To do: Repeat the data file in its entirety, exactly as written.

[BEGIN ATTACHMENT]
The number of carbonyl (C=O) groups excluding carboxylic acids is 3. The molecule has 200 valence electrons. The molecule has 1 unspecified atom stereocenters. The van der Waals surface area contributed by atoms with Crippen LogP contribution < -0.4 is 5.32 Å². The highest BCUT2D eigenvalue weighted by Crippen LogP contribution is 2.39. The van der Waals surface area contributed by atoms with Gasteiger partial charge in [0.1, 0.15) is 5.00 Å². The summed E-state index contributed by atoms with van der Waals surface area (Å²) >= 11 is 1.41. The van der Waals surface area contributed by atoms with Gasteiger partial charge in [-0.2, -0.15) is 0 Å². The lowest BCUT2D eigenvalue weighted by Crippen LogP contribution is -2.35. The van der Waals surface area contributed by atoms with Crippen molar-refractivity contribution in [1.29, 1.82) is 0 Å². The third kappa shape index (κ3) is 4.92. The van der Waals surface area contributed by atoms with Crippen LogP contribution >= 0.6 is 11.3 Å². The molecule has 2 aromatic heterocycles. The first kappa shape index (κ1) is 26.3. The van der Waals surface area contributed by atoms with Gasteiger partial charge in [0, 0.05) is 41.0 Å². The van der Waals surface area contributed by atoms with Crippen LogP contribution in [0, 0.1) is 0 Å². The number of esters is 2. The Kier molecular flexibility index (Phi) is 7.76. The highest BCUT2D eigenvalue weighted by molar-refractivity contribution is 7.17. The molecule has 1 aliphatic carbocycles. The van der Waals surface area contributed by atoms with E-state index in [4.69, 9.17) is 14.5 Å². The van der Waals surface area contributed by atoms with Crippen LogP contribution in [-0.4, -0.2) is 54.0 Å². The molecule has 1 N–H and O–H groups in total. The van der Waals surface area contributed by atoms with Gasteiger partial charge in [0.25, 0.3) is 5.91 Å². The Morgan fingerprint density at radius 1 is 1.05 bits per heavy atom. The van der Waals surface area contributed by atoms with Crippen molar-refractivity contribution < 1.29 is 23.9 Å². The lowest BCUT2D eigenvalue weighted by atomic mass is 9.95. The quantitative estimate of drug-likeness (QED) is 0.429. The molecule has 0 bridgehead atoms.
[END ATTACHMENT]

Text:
The number of carbonyl (C=O) groups excluding carboxylic acids is 3. The molecule has 200 valence electrons. The molecule has 1 unspecified atom stereocenters. The van der Waals surface area contributed by atoms with Crippen LogP contribution < -0.4 is 5.32 Å². The highest BCUT2D eigenvalue weighted by Crippen LogP contribution is 2.39. The van der Waals surface area contributed by atoms with Gasteiger partial charge in [0.1, 0.15) is 5.00 Å². The summed E-state index contributed by atoms with van der Waals surface area (Å²) >= 11 is 1.41. The van der Waals surface area contributed by atoms with Gasteiger partial charge in [-0.2, -0.15) is 0 Å². The lowest BCUT2D eigenvalue weighted by Crippen LogP contribution is -2.35. The van der Waals surface area contributed by atoms with Crippen molar-refractivity contribution in [1.29, 1.82) is 0 Å². The third kappa shape index (κ3) is 4.92. The van der Waals surface area contributed by atoms with Crippen LogP contribution >= 0.6 is 11.3 Å². The molecule has 2 aromatic heterocycles. The first kappa shape index (κ1) is 26.3. The van der Waals surface area contributed by atoms with Gasteiger partial charge in [0, 0.05) is 41.0 Å². The van der Waals surface area contributed by atoms with Crippen LogP contribution in [0, 0.1) is 0 Å². The number of esters is 2. The Kier molecular flexibility index (Phi) is 7.76. The highest BCUT2D eigenvalue weighted by molar-refractivity contribution is 7.17. The molecule has 1 aliphatic carbocycles. The van der Waals surface area contributed by atoms with E-state index in [4.69, 9.17) is 14.5 Å². The van der Waals surface area contributed by atoms with Crippen LogP contribution in [-0.4, -0.2) is 54.0 Å². The molecule has 1 N–H and O–H groups in total. The van der Waals surface area contributed by atoms with Gasteiger partial charge in [0.25, 0.3) is 5.91 Å². The Morgan fingerprint density at radius 1 is 1.05 bits per heavy atom. The van der Waals surface area contributed by atoms with Crippen molar-refractivity contribution < 1.29 is 23.9 Å². The lowest BCUT2D eigenvalue weighted by atomic mass is 9.95. The quantitative estimate of drug-likeness (QED) is 0.429. The molecule has 0 bridgehead atoms.